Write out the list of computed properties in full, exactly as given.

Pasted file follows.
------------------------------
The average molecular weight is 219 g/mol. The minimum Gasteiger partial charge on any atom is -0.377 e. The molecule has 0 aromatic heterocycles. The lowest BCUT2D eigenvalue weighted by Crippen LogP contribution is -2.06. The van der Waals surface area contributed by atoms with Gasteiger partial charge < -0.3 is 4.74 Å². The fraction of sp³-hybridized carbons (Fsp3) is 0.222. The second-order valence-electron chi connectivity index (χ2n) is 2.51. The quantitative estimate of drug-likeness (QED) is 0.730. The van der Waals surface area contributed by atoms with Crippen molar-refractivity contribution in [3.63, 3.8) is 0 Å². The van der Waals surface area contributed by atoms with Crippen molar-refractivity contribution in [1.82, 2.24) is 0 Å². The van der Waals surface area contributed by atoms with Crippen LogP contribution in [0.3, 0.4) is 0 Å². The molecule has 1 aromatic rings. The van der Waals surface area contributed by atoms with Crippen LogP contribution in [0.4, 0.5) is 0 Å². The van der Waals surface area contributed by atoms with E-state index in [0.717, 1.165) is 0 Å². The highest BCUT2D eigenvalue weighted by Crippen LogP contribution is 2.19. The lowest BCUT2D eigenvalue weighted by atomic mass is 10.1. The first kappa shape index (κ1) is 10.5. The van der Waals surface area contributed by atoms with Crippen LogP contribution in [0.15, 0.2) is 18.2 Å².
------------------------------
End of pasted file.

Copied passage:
The average molecular weight is 219 g/mol. The minimum Gasteiger partial charge on any atom is -0.377 e. The molecule has 0 aromatic heterocycles. The lowest BCUT2D eigenvalue weighted by Crippen LogP contribution is -2.06. The van der Waals surface area contributed by atoms with Gasteiger partial charge < -0.3 is 4.74 Å². The fraction of sp³-hybridized carbons (Fsp3) is 0.222. The second-order valence-electron chi connectivity index (χ2n) is 2.51. The quantitative estimate of drug-likeness (QED) is 0.730. The van der Waals surface area contributed by atoms with Crippen molar-refractivity contribution in [3.63, 3.8) is 0 Å². The van der Waals surface area contributed by atoms with Crippen molar-refractivity contribution in [1.82, 2.24) is 0 Å². The van der Waals surface area contributed by atoms with Crippen LogP contribution in [0.3, 0.4) is 0 Å². The molecule has 1 aromatic rings. The van der Waals surface area contributed by atoms with Crippen LogP contribution in [0.4, 0.5) is 0 Å². The van der Waals surface area contributed by atoms with E-state index in [0.717, 1.165) is 0 Å². The highest BCUT2D eigenvalue weighted by Crippen LogP contribution is 2.19. The lowest BCUT2D eigenvalue weighted by atomic mass is 10.1. The first kappa shape index (κ1) is 10.5. The van der Waals surface area contributed by atoms with Crippen LogP contribution in [0.15, 0.2) is 18.2 Å².